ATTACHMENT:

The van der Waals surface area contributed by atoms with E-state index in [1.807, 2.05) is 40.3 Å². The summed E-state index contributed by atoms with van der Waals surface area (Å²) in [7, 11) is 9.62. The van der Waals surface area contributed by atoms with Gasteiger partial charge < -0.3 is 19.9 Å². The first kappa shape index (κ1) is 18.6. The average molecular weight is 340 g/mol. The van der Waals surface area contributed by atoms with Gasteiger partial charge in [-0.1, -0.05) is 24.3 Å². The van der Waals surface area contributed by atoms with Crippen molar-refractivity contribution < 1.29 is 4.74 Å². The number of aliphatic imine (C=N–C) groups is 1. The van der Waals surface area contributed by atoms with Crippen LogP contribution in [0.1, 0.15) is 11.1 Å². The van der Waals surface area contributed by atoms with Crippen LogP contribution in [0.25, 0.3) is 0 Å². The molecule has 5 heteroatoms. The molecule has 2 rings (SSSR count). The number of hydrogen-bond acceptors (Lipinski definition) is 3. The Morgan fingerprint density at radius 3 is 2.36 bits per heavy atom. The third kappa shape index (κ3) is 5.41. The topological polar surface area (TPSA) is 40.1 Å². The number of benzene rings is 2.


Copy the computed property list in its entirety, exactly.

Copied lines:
The van der Waals surface area contributed by atoms with E-state index in [1.807, 2.05) is 40.3 Å². The summed E-state index contributed by atoms with van der Waals surface area (Å²) in [7, 11) is 9.62. The van der Waals surface area contributed by atoms with Gasteiger partial charge < -0.3 is 19.9 Å². The first kappa shape index (κ1) is 18.6. The average molecular weight is 340 g/mol. The van der Waals surface area contributed by atoms with Gasteiger partial charge in [-0.1, -0.05) is 24.3 Å². The van der Waals surface area contributed by atoms with Crippen molar-refractivity contribution < 1.29 is 4.74 Å². The number of aliphatic imine (C=N–C) groups is 1. The van der Waals surface area contributed by atoms with Crippen LogP contribution in [0.1, 0.15) is 11.1 Å². The van der Waals surface area contributed by atoms with Crippen LogP contribution in [0.25, 0.3) is 0 Å². The molecule has 5 heteroatoms. The molecule has 2 rings (SSSR count). The number of hydrogen-bond acceptors (Lipinski definition) is 3. The Morgan fingerprint density at radius 3 is 2.36 bits per heavy atom. The third kappa shape index (κ3) is 5.41. The topological polar surface area (TPSA) is 40.1 Å². The number of benzene rings is 2.